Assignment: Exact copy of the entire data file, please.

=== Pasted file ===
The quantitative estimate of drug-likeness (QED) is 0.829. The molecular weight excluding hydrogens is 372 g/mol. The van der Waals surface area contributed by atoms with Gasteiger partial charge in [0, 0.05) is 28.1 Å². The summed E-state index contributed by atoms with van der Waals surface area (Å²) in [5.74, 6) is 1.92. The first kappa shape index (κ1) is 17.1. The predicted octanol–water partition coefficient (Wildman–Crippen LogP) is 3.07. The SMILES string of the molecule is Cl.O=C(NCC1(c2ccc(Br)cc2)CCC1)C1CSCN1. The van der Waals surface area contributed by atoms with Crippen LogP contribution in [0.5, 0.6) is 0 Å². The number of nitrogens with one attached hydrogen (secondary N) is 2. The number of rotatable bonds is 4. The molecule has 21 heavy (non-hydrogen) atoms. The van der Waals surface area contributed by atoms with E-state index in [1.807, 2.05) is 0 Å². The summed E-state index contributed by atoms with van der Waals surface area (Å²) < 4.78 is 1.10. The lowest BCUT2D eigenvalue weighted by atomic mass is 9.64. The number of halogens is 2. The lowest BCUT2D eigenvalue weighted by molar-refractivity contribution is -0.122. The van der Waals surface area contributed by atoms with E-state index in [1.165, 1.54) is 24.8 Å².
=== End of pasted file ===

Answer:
The quantitative estimate of drug-likeness (QED) is 0.829. The molecular weight excluding hydrogens is 372 g/mol. The van der Waals surface area contributed by atoms with Gasteiger partial charge in [0, 0.05) is 28.1 Å². The summed E-state index contributed by atoms with van der Waals surface area (Å²) in [5.74, 6) is 1.92. The first kappa shape index (κ1) is 17.1. The predicted octanol–water partition coefficient (Wildman–Crippen LogP) is 3.07. The SMILES string of the molecule is Cl.O=C(NCC1(c2ccc(Br)cc2)CCC1)C1CSCN1. The van der Waals surface area contributed by atoms with Crippen LogP contribution in [0.5, 0.6) is 0 Å². The number of nitrogens with one attached hydrogen (secondary N) is 2. The number of rotatable bonds is 4. The molecule has 21 heavy (non-hydrogen) atoms. The van der Waals surface area contributed by atoms with E-state index in [1.807, 2.05) is 0 Å². The summed E-state index contributed by atoms with van der Waals surface area (Å²) < 4.78 is 1.10. The lowest BCUT2D eigenvalue weighted by atomic mass is 9.64. The number of halogens is 2. The lowest BCUT2D eigenvalue weighted by molar-refractivity contribution is -0.122. The van der Waals surface area contributed by atoms with E-state index in [1.165, 1.54) is 24.8 Å².